Was the killing of Michael Brown racially charged? I do not know, if it was that is a tragedy. If it was not, the situation is still a tragedy. It is tragic anytime a life is taken, whether by an officer or by anyone else. Michael Brown’s family must now live with the results of last night’s decision. Officer Wilson must now live knowing that he took a life based on a decision made in the heat of a difficult situation, whether right or wrong.

Last week another young man was shot (this teenager was 12) he had an air-soft gun and was scaring people with it in a city park.  911 was called and officers arrived to the scene. He was told to put his hands in the air and instead reached for his gun. The officer’s shot him and he died. This is another tragedy. But again, the officer’s had to make a decision and they did not at the time know the gun was an air-soft. The boy had taken the orange indicator off of the barrel.

Too often, when officer’s do not react with enough force, they end up being badly hurt or killed in the line of duty.

I suggest that we pray for the family of Michael Brown. I suggest we pray for Officer Wilson. I also suggest we pray for those who do not believe justice was given last night. We need to pray for those involved in the violence and looting. We need to pray for our police officers. They have a difficult job and are regularly forced to make very difficult decisions. In addition to praying, we need to make sure that our own actions are not racially charged.

In the wake of last nights events. It would be easy for African Americans to wrongly suggest that white people do not care about them or their well-being. It would also be easy for white Americans after seeing the riots to think that African Americans had wrong motives for protesting the verdict.

The fact of the matter is that all life is valuable and we need to make sure we ourselves treat all people with dignity. We need to respect those who keep the peace. We need to show patience and love towards those we deal with everyday. We need to do our part to make this world a better place by caring for all those around us. “All Lives Matter!!!”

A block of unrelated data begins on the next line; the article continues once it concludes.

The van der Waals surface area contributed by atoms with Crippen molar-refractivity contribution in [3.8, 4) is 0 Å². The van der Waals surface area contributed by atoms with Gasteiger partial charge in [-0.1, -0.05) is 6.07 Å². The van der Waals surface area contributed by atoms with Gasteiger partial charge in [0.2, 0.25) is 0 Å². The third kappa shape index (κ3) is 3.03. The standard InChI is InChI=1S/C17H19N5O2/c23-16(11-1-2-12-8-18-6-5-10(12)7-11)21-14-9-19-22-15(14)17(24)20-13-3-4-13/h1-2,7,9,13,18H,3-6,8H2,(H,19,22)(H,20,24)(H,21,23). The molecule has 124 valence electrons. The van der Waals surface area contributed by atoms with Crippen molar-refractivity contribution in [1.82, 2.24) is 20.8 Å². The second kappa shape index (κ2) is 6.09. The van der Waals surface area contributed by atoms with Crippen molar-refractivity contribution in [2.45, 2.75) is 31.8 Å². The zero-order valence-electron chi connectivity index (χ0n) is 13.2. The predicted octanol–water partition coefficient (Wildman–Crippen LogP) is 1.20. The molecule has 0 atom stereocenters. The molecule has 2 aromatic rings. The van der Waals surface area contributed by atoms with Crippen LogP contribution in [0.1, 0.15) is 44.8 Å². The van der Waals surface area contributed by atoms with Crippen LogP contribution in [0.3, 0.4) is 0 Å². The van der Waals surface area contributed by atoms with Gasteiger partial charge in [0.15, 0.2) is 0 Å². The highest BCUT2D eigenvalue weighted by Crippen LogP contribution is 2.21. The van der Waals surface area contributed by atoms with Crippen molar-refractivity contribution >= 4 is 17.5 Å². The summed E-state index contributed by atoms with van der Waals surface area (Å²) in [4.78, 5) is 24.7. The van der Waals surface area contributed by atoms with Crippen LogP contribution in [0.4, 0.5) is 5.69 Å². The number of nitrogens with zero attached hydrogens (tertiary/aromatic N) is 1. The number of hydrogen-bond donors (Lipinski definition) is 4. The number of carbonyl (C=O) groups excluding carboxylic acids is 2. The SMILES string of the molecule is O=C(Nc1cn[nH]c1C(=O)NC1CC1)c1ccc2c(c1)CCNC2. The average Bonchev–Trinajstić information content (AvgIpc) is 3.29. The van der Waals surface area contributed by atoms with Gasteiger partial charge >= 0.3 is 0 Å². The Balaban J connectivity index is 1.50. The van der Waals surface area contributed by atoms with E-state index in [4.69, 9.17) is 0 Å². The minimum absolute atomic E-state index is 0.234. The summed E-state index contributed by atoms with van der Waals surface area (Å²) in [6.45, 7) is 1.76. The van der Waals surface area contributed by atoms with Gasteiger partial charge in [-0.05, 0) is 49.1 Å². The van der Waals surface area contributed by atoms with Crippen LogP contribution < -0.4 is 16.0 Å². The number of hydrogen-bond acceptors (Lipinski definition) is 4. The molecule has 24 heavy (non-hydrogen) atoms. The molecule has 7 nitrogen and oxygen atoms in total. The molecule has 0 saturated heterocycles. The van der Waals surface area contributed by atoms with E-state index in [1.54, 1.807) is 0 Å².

Death with Dignity?

Recently, debate has once again been sparked concerning the issue of assisted suicide. Christians for years have refused to support Euthanasia or physician assisted suicide. The debate has tended to focus on the distinction between active and passive termination of life.

In active termination, someone receives a medication that terminates life. In passive termination, life support is merely ceased and the person’s body ceases to live on his or her own.

Christians have argued that passive termination is morally acceptable because death is inevitable and one is merely allowing the body to do what it naturally is doing.

The Bible is clear that death itself is demonic in nature. It was introduced to the world by the devil in the garden, it was a result of the morally evil choice made by Adam, and it will be the last enemy of Christ to be destroyed when he physically returns to the earth.

But the new issue regarding physician assisted suicide is an argument that people should be allowed to die with dignity. That they should be allowed to leave this fallen world before their suffering becomes too unbearable. It is argued that just because one is alive, it does not mean that he or she is really living.

Recently, Brittany Maynard chose to end her life. It was noted after her passing that her pain had become unbearable. She had brain cancer and she wanted to end her life before it became unbearable to live.

Brittany Maynard